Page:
June 9, 2009 – Physicians can better predict potentially life-threatening cardiac events with real-time, three-dimensional echocardiography technology, according to a study released at the 20th Annual Scientific Sessions of the American Society of Echocardiography (ASE) in Washington, D.C.
The study concluded that 3D measurements could help guide management decisions on how to best treat the patient and better predict the patient’s chance of survival.
Left ventricular end systolic volume measured by 2D echocardiography is an important correlate of survival. Researchers sought to determine whether 3D echo was more predictive of outcome than 2D echo. The study included 535 patients referred for left ventricle assessment. Patients were assessed with 2D and 3D echocardiography.
Over four to five years, cardiac admission, incident heart failure, atrial fibrillation and all-cause mortality information was obtained in 461 of 504 patients with images suitable for measurement. The results showed 48 cardiac events (10 percent) including 34 deaths. Larger left ventricular end-systolic volume and lower ejection fraction were associated with worse outcome.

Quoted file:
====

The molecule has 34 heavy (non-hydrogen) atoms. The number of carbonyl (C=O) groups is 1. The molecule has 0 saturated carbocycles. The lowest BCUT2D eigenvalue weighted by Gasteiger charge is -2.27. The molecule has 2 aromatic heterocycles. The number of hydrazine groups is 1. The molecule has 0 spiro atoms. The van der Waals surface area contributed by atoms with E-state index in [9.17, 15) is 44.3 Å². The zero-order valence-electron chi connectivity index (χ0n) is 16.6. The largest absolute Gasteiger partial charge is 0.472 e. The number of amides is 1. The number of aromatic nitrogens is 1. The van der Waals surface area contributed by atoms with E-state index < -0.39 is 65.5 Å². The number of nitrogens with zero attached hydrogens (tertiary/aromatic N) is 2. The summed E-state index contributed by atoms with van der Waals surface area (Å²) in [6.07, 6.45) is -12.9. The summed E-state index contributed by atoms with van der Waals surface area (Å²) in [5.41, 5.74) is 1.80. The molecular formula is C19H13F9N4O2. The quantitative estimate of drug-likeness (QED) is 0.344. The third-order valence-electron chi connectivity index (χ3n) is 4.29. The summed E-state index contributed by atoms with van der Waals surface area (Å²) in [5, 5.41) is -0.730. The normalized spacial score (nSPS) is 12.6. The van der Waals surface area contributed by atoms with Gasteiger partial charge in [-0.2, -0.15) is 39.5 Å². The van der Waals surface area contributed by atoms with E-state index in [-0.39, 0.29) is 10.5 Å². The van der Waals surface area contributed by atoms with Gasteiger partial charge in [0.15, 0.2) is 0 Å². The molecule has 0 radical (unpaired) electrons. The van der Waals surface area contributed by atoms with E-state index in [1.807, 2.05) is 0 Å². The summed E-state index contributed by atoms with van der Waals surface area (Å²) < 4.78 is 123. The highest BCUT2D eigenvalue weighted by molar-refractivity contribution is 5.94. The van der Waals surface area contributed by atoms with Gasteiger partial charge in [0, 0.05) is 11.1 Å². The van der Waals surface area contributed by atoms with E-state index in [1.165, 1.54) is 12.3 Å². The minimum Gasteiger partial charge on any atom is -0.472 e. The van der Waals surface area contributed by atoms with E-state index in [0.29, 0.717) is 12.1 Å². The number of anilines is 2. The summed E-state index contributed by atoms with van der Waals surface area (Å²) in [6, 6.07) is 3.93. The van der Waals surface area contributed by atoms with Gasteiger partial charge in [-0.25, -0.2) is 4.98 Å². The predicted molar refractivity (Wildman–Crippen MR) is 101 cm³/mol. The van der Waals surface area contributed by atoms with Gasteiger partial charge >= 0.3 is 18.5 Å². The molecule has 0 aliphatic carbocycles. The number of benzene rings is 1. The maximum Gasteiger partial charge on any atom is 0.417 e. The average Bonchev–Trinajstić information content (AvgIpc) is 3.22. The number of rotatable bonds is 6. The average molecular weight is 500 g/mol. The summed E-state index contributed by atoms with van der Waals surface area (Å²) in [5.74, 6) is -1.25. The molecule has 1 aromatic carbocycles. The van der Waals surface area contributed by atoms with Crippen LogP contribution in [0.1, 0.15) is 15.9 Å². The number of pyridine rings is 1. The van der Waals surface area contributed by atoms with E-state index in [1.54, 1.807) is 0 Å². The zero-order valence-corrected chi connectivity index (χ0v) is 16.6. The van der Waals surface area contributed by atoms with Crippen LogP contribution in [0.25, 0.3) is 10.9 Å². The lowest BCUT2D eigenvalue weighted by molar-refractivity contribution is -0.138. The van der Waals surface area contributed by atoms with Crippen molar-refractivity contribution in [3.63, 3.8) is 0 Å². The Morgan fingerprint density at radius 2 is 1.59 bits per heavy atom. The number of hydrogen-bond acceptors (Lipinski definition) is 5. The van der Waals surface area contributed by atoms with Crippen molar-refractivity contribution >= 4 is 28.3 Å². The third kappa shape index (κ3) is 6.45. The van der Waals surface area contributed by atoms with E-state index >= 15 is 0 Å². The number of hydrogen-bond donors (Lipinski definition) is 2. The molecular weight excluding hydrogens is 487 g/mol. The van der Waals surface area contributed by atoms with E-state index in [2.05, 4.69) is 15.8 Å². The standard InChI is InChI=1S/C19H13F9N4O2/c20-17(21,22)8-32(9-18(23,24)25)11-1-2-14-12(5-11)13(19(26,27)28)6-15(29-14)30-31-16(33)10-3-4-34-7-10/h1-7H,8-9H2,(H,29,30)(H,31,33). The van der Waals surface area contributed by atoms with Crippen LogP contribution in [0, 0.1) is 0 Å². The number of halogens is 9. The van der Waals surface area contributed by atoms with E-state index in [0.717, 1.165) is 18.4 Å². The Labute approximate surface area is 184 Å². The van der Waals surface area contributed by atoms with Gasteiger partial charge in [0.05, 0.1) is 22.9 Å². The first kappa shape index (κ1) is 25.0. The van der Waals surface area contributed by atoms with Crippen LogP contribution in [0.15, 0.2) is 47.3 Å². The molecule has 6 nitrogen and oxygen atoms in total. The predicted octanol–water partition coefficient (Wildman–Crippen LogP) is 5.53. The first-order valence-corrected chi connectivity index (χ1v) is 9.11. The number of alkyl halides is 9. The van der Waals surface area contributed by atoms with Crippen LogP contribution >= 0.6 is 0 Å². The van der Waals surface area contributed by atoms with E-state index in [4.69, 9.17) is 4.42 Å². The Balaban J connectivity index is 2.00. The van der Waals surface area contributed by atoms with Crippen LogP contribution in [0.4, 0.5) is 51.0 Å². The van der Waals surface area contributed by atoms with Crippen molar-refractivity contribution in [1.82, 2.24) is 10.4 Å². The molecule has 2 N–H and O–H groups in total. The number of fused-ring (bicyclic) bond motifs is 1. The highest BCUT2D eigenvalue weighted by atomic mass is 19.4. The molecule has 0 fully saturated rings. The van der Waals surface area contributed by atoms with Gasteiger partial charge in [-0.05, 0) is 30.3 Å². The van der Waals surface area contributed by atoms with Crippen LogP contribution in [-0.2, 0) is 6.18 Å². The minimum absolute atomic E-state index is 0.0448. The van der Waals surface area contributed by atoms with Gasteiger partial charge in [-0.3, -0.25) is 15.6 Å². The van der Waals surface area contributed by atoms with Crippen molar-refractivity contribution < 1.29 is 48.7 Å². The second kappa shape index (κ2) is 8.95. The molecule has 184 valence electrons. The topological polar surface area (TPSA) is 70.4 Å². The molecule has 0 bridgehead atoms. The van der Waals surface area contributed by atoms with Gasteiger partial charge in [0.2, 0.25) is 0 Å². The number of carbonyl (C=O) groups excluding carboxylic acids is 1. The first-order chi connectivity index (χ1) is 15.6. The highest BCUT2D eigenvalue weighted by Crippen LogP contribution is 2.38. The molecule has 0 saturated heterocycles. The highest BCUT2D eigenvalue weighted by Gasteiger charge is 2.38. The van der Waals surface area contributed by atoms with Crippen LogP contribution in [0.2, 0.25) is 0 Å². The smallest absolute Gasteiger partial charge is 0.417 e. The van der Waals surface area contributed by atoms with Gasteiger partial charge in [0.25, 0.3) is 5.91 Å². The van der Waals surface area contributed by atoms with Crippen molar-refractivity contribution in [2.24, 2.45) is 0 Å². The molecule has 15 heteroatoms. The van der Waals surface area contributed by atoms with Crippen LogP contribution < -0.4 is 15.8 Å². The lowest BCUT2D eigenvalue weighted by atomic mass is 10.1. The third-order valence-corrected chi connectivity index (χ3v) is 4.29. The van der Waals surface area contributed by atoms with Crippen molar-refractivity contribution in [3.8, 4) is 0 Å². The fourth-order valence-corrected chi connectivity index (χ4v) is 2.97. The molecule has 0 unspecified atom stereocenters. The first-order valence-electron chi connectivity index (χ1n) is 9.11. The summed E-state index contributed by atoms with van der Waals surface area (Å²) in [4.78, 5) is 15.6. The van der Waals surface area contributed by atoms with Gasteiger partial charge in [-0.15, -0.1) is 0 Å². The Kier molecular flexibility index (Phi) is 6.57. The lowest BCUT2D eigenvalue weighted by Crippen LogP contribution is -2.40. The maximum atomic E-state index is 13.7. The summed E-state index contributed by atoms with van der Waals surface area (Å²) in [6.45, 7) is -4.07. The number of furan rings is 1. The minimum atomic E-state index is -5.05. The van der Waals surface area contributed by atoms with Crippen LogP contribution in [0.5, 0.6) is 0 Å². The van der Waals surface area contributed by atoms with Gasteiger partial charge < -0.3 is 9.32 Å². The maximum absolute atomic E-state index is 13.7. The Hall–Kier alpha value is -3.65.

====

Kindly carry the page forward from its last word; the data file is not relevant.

The addition of 2D echo end-systolic volume increased the association of clinical variables—renal disease, left ventricular impairment and age – with outcome, but 3D echo end-systolic volume increased the strength of association. Similarly, the incremental value of 2D echo ejection fraction was exceeded by 3D echo ejection fraction.
The study was conducted by Carly Jenkins, Tony Stanton and Thomas H. Marwick at University of Queensland in Woolloongabba, Australia.
For more information: www.asecho.org